KLB Backpack

About 5-7 years ago, I made a bag for one of my really good friends, Kristie. At the time, she was cosplaying Kobato. She was fairly new to cosplaying and was struggling to complete her cosplay. Her birthday is the day before mine and we were going to spend the weekend of together. I decided that for her birthday gift I would make her Kobato’s bag.

A few years later, the bag was wearing thin so Kristie – now in grad school – wanted a new bag. She actually had a bag in mind, modeled off a character in some anime; to be honest, I can’t remember because at the same time I had waned out of the anime fandom. But it was a basic black cross body bag with interior pockets. I remember using a pretty Japanese-esque cotton print for the inside.

Fast forward to present day. Kristie is now living and working in Japan. She contacts me via text to ask for a 3rd bag since the 2nd is on its last legs. Only this time she was even more specific. She wanted a backpack like Marinette’s from Miraculous Ladybug.

A backpack?!

She needed a backpack since it was more convenient to wear one while biking to work. I’ve made a number of bags in my life but never a backpack. It was going to be a challenge. Kristie did tell me that if it was impossible so just make the bag a cross body. But no, the perfectionist costumer in me was DETERMINED. So I set out to make a backpack.

It was not an easy task, and I spent many moments huffing and snarling at my machine for not wanting to cooperate. I also did what I promised I would never do after Elsa: hand embroidery. Last time I stubbornly hand embroider satin, this time duck canvas.

Knowing that this bag was primarily going to be used to carry the textbooks Kristie uses in her classes, I needed to find a fabric stronger than the bottom weight twill I used in previous bags. Duck canvas seemed to be a good fabric to use. It’s sturdy and almost waterproof on its own. The only downside is it was thick and would require heavyweight thread and needles.

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To make the bag unique, I added some hand embroidered details on the front with Kristie’s initials and a free form flower and swirl design. I couldn’t replicate Mari’s design on her bag without the use of applique or an embroidery machine so I did my best approximation.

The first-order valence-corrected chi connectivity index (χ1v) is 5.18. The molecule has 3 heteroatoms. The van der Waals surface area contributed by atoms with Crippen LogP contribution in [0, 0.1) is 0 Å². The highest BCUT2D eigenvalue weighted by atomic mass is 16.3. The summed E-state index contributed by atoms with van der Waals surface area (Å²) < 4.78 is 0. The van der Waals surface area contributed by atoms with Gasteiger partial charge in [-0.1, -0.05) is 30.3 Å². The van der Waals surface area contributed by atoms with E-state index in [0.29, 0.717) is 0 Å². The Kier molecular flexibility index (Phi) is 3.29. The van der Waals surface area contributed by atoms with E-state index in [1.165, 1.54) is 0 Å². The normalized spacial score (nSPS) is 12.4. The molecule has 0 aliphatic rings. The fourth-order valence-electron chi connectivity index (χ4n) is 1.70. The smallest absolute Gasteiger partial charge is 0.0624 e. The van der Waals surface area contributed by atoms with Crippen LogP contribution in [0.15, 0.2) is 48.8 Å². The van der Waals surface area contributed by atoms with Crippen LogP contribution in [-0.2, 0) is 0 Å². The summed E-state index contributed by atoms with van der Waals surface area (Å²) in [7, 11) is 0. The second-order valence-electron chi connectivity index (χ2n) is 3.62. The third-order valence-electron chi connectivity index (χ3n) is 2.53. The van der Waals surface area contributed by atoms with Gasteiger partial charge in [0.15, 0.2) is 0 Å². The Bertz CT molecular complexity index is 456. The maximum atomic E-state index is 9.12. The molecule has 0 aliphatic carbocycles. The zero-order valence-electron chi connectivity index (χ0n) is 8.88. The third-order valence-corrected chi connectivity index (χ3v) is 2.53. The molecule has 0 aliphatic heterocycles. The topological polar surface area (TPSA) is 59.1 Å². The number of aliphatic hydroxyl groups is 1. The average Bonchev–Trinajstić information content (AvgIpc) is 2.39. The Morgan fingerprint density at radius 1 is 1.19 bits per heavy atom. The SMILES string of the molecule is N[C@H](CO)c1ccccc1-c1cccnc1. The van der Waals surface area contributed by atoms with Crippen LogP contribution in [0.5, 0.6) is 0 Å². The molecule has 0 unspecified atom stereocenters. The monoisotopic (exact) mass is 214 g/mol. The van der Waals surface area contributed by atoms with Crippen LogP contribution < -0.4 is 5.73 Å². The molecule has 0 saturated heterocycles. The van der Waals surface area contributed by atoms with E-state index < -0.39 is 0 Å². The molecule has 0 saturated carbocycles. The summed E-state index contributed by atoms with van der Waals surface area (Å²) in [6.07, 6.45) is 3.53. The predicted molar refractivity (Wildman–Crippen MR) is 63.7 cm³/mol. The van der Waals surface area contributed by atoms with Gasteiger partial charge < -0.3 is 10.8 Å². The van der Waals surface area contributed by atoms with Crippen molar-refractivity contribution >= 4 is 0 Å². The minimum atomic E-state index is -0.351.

For the record, embroidering duck canvas is 50 times worse. My fingers were aching after only an hour of simple stitching. But it’s pretty, and I’ll do just about anything for family and good friends.

To reinforce the canvas and give the bag its distinct shape, I used heavyweight Pellon interfacing. The interior lining was a pretty pink cotton with gold roses.

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When making such bags, I pretty much free form everything. The bag is roughly 14 inches wide, 10 inches tall, and 4 inches thick. It has a front flap with hand embroidered initials and details, held closed by parachute clips and sports a handle to carry like a briefcase. The 2 inch wide shoulder straps are made from duck canvas, batting, and nylon cord with plastic sliders. The bag itself has one large exterior pocket on the front, one large interior pocket, and two smaller interior pocket. There is also a clip for keys.

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I’m quite pleased with the result but just hope it stands up to abuse. Japanese textbooks are much smaller than American textbooks but still. The only two requests I was not able to fulfill was a phone pocket (not enough fabric, I estimated just enough) and a zipper (2 layers duck canvas + 2 layers Pellon + 1 layer cotton = my machine was not happy).

The one thing I am most displeased about is my stitching where it’s visible. I try my hardest to make visible stitching as straight and as even as possible in everything. But the thickness of this just wouldn’t allow it. I adjusted my stitch length and tension so many times but nothing seemed to work. In the end, I gave up and decided function and strength outweighed pretty, straight stitches.